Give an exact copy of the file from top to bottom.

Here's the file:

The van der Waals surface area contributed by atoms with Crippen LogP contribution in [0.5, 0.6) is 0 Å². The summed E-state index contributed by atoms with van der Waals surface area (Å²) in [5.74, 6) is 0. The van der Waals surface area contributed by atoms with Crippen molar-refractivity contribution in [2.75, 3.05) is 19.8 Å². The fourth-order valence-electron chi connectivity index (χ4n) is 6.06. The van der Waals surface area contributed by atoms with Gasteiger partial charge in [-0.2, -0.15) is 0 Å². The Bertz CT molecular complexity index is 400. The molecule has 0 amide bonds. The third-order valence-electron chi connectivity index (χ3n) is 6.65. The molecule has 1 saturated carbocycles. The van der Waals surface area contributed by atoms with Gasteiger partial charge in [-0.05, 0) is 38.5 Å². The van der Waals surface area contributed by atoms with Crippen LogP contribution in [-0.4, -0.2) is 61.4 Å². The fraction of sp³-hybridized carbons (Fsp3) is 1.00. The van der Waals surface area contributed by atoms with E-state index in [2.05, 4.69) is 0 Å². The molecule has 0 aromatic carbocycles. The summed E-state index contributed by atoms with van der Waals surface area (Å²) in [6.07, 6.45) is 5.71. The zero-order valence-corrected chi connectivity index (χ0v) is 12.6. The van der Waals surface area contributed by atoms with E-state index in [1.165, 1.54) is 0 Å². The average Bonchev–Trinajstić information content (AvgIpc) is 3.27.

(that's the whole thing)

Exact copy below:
The van der Waals surface area contributed by atoms with Crippen LogP contribution in [0.5, 0.6) is 0 Å². The summed E-state index contributed by atoms with van der Waals surface area (Å²) in [5.74, 6) is 0. The van der Waals surface area contributed by atoms with Crippen molar-refractivity contribution in [2.75, 3.05) is 19.8 Å². The fourth-order valence-electron chi connectivity index (χ4n) is 6.06. The van der Waals surface area contributed by atoms with Gasteiger partial charge in [-0.2, -0.15) is 0 Å². The Bertz CT molecular complexity index is 400. The molecule has 0 amide bonds. The third-order valence-electron chi connectivity index (χ3n) is 6.65. The molecule has 1 saturated carbocycles. The van der Waals surface area contributed by atoms with Gasteiger partial charge in [-0.05, 0) is 38.5 Å². The van der Waals surface area contributed by atoms with Crippen LogP contribution in [-0.4, -0.2) is 61.4 Å². The fraction of sp³-hybridized carbons (Fsp3) is 1.00. The van der Waals surface area contributed by atoms with E-state index in [2.05, 4.69) is 0 Å². The molecule has 0 aromatic carbocycles. The summed E-state index contributed by atoms with van der Waals surface area (Å²) in [6.07, 6.45) is 5.71. The zero-order valence-corrected chi connectivity index (χ0v) is 12.6. The van der Waals surface area contributed by atoms with E-state index in [1.165, 1.54) is 0 Å². The average Bonchev–Trinajstić information content (AvgIpc) is 3.27.